Jet passenger who fell off airplane at JFK may have been overworked, ignored

Long delays in returning a United Airlines baggage crew to the gate at John F. Kennedy International Airport may have caused an 83-year-old woman to fall off the airplane, killing her, federal investigators said Wednesday.

United and the Federal Aviation Administration are investigating the incident, but the FAA said in a statement that it “prefers to prosecute than concur with a finding of correction,” by a regulator.

The FAA typically investigates cases involving serious health risks. If it finds a violation of its regulations, the agency typically issues a violation and in some cases fines, the FAA said.

But a correction would be more typical of enforcement action, the FAA said.

The customer, Monique Lee Nichols, of New York, was not carrying a medical device, and reports from the scene, police sources and in local media suggest that her fatal fall may have been from exhaustion.

Kennedy airport is the primary hub for United Airlines, which referred questions to the FAA.

The FAA said it could not comment because of privacy laws.

Nichols was descending the stairs to the gate on board Flight 1608 from New York on Aug. 29, when passengers noticed a disturbance and alerted the flight crew. When she reached the top of the stairs, Nichols allegedly fell backward off the plane.

Passengers restrained Nichols until help arrived, but she was taken to the hospital, where she died.

“The FAA acknowledges that the airline has sought an FAA decision on this accident,” FAA spokeswoman Laura Brown said in a statement Wednesday. “In the best interest of public safety, the FAA prefers to prosecute than concur with a finding of correction in such cases.”

The commercial airline industry uses safety as an excuse for doing what’s called “runway creep,” which occurs when aircraft come too close to the end of a runway as they prepare to land.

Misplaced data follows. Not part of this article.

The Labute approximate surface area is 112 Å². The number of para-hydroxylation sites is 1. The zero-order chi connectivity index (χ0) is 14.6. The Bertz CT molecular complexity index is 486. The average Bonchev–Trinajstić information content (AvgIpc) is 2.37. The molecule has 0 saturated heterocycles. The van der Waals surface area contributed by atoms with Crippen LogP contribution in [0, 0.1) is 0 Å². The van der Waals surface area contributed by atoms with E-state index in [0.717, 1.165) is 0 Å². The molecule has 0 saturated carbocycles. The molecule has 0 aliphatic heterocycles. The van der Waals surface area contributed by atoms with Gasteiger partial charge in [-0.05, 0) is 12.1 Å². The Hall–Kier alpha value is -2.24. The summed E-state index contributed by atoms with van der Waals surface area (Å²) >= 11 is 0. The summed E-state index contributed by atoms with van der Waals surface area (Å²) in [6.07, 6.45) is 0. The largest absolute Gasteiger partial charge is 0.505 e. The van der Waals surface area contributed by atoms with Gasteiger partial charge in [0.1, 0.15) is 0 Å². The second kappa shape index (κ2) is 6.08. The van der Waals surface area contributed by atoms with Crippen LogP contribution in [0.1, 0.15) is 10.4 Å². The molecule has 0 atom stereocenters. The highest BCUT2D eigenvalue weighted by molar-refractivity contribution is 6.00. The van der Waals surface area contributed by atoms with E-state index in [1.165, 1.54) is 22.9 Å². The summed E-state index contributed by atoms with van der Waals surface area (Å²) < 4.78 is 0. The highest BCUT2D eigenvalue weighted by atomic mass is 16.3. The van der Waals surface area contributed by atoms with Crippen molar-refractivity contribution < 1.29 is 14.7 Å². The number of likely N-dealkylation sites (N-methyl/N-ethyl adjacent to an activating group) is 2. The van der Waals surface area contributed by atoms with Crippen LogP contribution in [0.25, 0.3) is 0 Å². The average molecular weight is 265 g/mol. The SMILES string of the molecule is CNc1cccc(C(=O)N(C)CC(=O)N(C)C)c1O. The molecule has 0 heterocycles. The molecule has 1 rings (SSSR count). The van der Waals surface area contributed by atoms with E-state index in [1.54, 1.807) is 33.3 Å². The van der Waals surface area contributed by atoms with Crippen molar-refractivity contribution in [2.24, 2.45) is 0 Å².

United Airlines has reportedly agreed to improve operations, training and oversight of its security staff following an audit by the Department of Homeland Security.

The audit, which took place in March, found that a number of United security workers at JFK had falsified security paperwork, according to records reviewed by The Washington Post, and inadequately trained employees, according to a person familiar with the results of the audit.

A passenger recounted the incident at the time of the woman’s death to an aviation expert who was at the airport that day.

T. John Bransford, 70, was sitting on a flight to Hawaii with Nichols and several other passengers.

Bransford said in an interview Wednesday that Nichols was walking through the customs area when she knocked over baggage carts and was weaving in and out of the fast moving traffic.

“She was trying to get through customs,” he said. “She was being moved all over the place. The whole area was moving. She was coming forward and falling.”

Bransford said the airline should have planned security measures ahead of time to prevent the luggage from getting out of hand.

“When you move people, you have to move their belongings with them,” he said. “We’re running low on manpower.”

A United spokesman confirmed Wednesday that the company had agreed to the Department of Homeland Security audit in March.

“It did not uncover any smoking guns,” the spokesman said. “Since then, we have addressed and strengthened our culture and are continuously looking for ways to do better, including taking additional steps this week.”

“As a result of the agreement,” he added, “the company has hired one of the government’s most experienced aviation security consultants to conduct a full audit of our security system at John F. Kennedy International Airport and have implemented some immediate and additional steps to reinforce our procedures and ensure consistency across our operations.”

Bransford also said some of the bags Nichols carried during the flight, including her walker, were broken.

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